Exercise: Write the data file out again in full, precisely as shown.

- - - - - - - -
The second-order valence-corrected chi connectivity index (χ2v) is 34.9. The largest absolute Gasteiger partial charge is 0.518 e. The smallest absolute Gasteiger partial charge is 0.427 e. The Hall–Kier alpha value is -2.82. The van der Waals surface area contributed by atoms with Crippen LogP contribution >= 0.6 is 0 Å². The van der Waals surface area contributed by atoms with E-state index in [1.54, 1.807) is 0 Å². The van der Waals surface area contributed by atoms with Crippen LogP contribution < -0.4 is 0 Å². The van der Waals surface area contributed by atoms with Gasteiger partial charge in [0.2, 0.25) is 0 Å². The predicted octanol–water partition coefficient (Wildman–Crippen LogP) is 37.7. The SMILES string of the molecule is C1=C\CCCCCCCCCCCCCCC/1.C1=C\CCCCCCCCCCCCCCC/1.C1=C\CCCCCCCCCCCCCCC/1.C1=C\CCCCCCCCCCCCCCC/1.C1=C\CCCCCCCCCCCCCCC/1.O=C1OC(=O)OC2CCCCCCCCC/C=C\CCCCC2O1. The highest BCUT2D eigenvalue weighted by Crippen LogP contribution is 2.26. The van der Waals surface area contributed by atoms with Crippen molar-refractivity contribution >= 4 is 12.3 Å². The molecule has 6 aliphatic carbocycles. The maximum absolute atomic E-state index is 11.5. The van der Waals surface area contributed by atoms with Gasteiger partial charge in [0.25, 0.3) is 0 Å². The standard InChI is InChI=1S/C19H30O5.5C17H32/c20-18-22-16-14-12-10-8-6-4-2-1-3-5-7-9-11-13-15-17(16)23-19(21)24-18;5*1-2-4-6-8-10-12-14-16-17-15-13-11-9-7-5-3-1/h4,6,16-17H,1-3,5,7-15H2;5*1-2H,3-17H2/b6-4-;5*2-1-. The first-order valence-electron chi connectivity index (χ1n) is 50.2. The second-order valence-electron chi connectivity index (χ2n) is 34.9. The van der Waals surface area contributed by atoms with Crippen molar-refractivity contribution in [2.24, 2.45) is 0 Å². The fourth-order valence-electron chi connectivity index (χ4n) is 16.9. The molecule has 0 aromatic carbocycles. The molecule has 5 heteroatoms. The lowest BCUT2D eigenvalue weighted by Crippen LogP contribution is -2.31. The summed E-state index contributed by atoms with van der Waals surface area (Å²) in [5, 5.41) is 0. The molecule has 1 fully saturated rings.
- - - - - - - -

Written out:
The second-order valence-corrected chi connectivity index (χ2v) is 34.9. The largest absolute Gasteiger partial charge is 0.518 e. The smallest absolute Gasteiger partial charge is 0.427 e. The Hall–Kier alpha value is -2.82. The van der Waals surface area contributed by atoms with Crippen LogP contribution >= 0.6 is 0 Å². The van der Waals surface area contributed by atoms with E-state index in [1.54, 1.807) is 0 Å². The van der Waals surface area contributed by atoms with Crippen LogP contribution < -0.4 is 0 Å². The van der Waals surface area contributed by atoms with Gasteiger partial charge in [0.2, 0.25) is 0 Å². The predicted octanol–water partition coefficient (Wildman–Crippen LogP) is 37.7. The SMILES string of the molecule is C1=C\CCCCCCCCCCCCCCC/1.C1=C\CCCCCCCCCCCCCCC/1.C1=C\CCCCCCCCCCCCCCC/1.C1=C\CCCCCCCCCCCCCCC/1.C1=C\CCCCCCCCCCCCCCC/1.O=C1OC(=O)OC2CCCCCCCCC/C=C\CCCCC2O1. The highest BCUT2D eigenvalue weighted by Crippen LogP contribution is 2.26. The van der Waals surface area contributed by atoms with Crippen molar-refractivity contribution >= 4 is 12.3 Å². The molecule has 6 aliphatic carbocycles. The maximum absolute atomic E-state index is 11.5. The van der Waals surface area contributed by atoms with Gasteiger partial charge in [0.25, 0.3) is 0 Å². The standard InChI is InChI=1S/C19H30O5.5C17H32/c20-18-22-16-14-12-10-8-6-4-2-1-3-5-7-9-11-13-15-17(16)23-19(21)24-18;5*1-2-4-6-8-10-12-14-16-17-15-13-11-9-7-5-3-1/h4,6,16-17H,1-3,5,7-15H2;5*1-2H,3-17H2/b6-4-;5*2-1-. The first-order valence-electron chi connectivity index (χ1n) is 50.2. The second-order valence-electron chi connectivity index (χ2n) is 34.9. The van der Waals surface area contributed by atoms with Crippen molar-refractivity contribution in [2.24, 2.45) is 0 Å². The fourth-order valence-electron chi connectivity index (χ4n) is 16.9. The molecule has 0 aromatic carbocycles. The molecule has 5 heteroatoms. The lowest BCUT2D eigenvalue weighted by Crippen LogP contribution is -2.31. The summed E-state index contributed by atoms with van der Waals surface area (Å²) in [5, 5.41) is 0. The molecule has 1 fully saturated rings.